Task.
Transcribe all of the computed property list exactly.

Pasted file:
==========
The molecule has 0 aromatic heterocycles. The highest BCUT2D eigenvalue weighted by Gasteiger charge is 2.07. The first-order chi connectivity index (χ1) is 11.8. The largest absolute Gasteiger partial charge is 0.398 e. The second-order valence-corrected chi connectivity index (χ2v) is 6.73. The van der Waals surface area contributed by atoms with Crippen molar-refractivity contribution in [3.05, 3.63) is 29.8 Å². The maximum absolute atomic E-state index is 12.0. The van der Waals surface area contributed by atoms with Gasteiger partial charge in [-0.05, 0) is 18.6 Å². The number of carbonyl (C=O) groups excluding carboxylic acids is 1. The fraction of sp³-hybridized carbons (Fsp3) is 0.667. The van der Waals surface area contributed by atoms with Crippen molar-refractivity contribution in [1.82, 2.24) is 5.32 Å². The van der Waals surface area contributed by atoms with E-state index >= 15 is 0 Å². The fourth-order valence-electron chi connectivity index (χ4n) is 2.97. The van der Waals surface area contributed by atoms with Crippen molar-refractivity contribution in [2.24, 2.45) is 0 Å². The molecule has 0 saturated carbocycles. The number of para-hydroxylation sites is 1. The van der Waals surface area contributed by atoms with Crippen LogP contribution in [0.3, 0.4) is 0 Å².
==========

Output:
The molecule has 0 aromatic heterocycles. The highest BCUT2D eigenvalue weighted by Gasteiger charge is 2.07. The first-order chi connectivity index (χ1) is 11.8. The largest absolute Gasteiger partial charge is 0.398 e. The second-order valence-corrected chi connectivity index (χ2v) is 6.73. The van der Waals surface area contributed by atoms with Crippen molar-refractivity contribution in [3.05, 3.63) is 29.8 Å². The maximum absolute atomic E-state index is 12.0. The van der Waals surface area contributed by atoms with Gasteiger partial charge in [-0.05, 0) is 18.6 Å². The number of carbonyl (C=O) groups excluding carboxylic acids is 1. The fraction of sp³-hybridized carbons (Fsp3) is 0.667. The van der Waals surface area contributed by atoms with Crippen molar-refractivity contribution in [1.82, 2.24) is 5.32 Å². The van der Waals surface area contributed by atoms with E-state index >= 15 is 0 Å². The fourth-order valence-electron chi connectivity index (χ4n) is 2.97. The van der Waals surface area contributed by atoms with Crippen molar-refractivity contribution in [2.24, 2.45) is 0 Å². The molecule has 0 saturated carbocycles. The number of para-hydroxylation sites is 1. The van der Waals surface area contributed by atoms with Crippen LogP contribution in [0.3, 0.4) is 0 Å².